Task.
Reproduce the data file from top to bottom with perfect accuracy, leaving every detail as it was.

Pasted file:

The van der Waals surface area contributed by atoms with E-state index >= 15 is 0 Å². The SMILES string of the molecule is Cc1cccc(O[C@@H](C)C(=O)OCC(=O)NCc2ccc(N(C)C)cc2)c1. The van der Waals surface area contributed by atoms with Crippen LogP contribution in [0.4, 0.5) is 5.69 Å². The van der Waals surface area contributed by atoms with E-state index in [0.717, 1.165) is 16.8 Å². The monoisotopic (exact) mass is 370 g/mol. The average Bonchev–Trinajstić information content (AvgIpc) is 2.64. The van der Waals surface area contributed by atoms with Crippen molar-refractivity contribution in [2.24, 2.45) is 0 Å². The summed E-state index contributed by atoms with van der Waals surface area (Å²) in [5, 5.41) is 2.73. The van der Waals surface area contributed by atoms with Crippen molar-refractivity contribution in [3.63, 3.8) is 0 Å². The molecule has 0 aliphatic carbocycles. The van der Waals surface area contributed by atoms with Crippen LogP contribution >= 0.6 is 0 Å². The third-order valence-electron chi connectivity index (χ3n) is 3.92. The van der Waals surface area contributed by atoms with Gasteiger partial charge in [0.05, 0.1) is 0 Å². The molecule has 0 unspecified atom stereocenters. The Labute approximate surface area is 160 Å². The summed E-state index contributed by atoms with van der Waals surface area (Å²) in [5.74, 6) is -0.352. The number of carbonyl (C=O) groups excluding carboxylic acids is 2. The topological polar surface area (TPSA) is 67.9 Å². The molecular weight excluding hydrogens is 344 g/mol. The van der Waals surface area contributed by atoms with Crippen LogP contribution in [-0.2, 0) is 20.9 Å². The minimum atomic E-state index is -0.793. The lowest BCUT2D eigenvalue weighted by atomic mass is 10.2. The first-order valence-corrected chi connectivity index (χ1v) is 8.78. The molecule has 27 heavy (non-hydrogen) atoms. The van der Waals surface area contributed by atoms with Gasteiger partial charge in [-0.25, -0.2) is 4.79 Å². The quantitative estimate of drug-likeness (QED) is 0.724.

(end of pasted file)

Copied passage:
The van der Waals surface area contributed by atoms with E-state index >= 15 is 0 Å². The SMILES string of the molecule is Cc1cccc(O[C@@H](C)C(=O)OCC(=O)NCc2ccc(N(C)C)cc2)c1. The van der Waals surface area contributed by atoms with Crippen LogP contribution in [0.4, 0.5) is 5.69 Å². The van der Waals surface area contributed by atoms with E-state index in [0.717, 1.165) is 16.8 Å². The monoisotopic (exact) mass is 370 g/mol. The average Bonchev–Trinajstić information content (AvgIpc) is 2.64. The van der Waals surface area contributed by atoms with Crippen molar-refractivity contribution in [2.24, 2.45) is 0 Å². The summed E-state index contributed by atoms with van der Waals surface area (Å²) in [5, 5.41) is 2.73. The van der Waals surface area contributed by atoms with Crippen molar-refractivity contribution in [3.63, 3.8) is 0 Å². The molecule has 0 aliphatic carbocycles. The van der Waals surface area contributed by atoms with Crippen LogP contribution >= 0.6 is 0 Å². The third-order valence-electron chi connectivity index (χ3n) is 3.92. The van der Waals surface area contributed by atoms with Gasteiger partial charge in [0.05, 0.1) is 0 Å². The molecule has 0 unspecified atom stereocenters. The Labute approximate surface area is 160 Å². The summed E-state index contributed by atoms with van der Waals surface area (Å²) in [5.74, 6) is -0.352. The number of carbonyl (C=O) groups excluding carboxylic acids is 2. The topological polar surface area (TPSA) is 67.9 Å². The molecular weight excluding hydrogens is 344 g/mol. The van der Waals surface area contributed by atoms with Crippen LogP contribution in [-0.2, 0) is 20.9 Å². The minimum atomic E-state index is -0.793. The lowest BCUT2D eigenvalue weighted by atomic mass is 10.2. The first-order valence-corrected chi connectivity index (χ1v) is 8.78. The molecule has 27 heavy (non-hydrogen) atoms. The van der Waals surface area contributed by atoms with Gasteiger partial charge in [-0.25, -0.2) is 4.79 Å². The quantitative estimate of drug-likeness (QED) is 0.724.